Japan

Asia’s second largest economy, Japanese passenger car sales are down 3.4 percent (over the first 8 months) compared to 2017. An aging population is partly to blame as senior citizens are eitherdriving less or not driving at all and the costs of owning a car in Japan have been rising fast which is incentivizing a younger crowd to opt into other forms of transport. Those that do have cars are waiting roughly 7.7 years to sell them which is much longer than the car buying heydays when folks would switch every 4 to 5 years.

For the first time in 3 years vehicle deliveries are poised to decline from a [...]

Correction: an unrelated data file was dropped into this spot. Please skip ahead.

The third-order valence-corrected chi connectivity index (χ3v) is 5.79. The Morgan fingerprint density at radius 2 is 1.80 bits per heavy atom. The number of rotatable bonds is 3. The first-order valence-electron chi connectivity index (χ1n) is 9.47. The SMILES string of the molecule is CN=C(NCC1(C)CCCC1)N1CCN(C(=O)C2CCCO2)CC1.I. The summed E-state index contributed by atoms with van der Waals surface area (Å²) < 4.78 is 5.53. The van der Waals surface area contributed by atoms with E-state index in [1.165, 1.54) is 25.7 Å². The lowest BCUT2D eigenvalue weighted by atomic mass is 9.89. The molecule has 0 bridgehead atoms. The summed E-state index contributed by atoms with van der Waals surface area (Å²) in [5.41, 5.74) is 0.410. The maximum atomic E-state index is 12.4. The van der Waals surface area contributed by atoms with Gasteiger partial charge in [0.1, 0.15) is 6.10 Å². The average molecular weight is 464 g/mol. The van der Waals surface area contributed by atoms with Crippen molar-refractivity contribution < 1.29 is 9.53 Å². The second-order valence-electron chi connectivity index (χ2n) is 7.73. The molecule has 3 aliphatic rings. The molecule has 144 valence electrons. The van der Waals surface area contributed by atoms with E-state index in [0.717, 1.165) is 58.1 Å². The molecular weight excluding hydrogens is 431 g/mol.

New Jersey and Virginia are likely additions to this novel coalition in the coming years, but a notable absence is New York. Being that New York was one of the initial states to adopt the previously mentioned Regional Greenhouse Gas Initiative, it is odd they’re not on board. Much skepticism is political in nature as officials have declined all comments. As a side note, when someone cannot comment on something odds are it’s a bit complex with multiplemoving parts and differing ideas. The lone voice on the other side of the aisle here comes from the American Petroleum Institute who is calling for a response to climate change from the innovation and technological development side. The very industry has invested billions in new technology (cleaner fuels, etc) and has publicly stated they are interested in joint state collaboration.